In most cases, root canal therapy (commonly known as a “root canal”) is all that is necessary to save a tooth with an injured pulp from an extraction. However, sometimes a root canal procedure is not sufficient to heal the tooth, at which point your general or family dentist will recommend surgery. Endodontic surgery can be used to locate hidden canals or fractures that do not appear on X-rays but still create pain in the tooth and may be a source of continued infection. Damaged root surfaces or the surrounding bone may also be treated with an apicoectomy. The most common surgery used to save these damaged teeth is called an apicoectomy or root-end resection with retrofill.

What is an Apicoectomy and Retrofill?

An incision is first made in the soft gum tissue to expose the bone and the surrounding inflamed tissue. Then the damaged tissue, along with the end of the root tip, is removed. To seal the end of the root to prevent reinfection of the root, a root-end filling is placed and the gum is sutured. Over the next several months, the bone will naturally heal around the root, restoring full function to your tooth and mouth.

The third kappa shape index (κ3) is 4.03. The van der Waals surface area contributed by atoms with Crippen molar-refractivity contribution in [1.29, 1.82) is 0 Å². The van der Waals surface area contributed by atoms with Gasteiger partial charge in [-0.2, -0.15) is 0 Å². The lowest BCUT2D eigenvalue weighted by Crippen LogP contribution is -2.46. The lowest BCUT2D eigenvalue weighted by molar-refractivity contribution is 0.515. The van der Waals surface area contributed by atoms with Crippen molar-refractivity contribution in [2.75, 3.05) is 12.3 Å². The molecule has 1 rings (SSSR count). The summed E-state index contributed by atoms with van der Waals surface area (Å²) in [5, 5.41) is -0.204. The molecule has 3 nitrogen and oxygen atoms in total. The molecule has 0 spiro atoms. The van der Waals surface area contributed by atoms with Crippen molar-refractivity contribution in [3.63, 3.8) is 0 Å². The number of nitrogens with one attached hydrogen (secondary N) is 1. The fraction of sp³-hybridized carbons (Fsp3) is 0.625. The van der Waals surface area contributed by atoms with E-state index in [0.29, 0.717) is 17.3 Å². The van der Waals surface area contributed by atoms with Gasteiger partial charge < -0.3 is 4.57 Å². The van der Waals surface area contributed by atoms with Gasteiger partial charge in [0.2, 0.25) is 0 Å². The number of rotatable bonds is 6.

Following the procedure, you may experience some discomfort or slight swelling as the incision heals. This is considered normal for any surgical procedure, and should start to subside in four to six days. To alleviate any discomfort, we will recommend and prescribe appropriate pain medication. For more information, please contact Loudoun Oral and Maxillofacial Surgery today.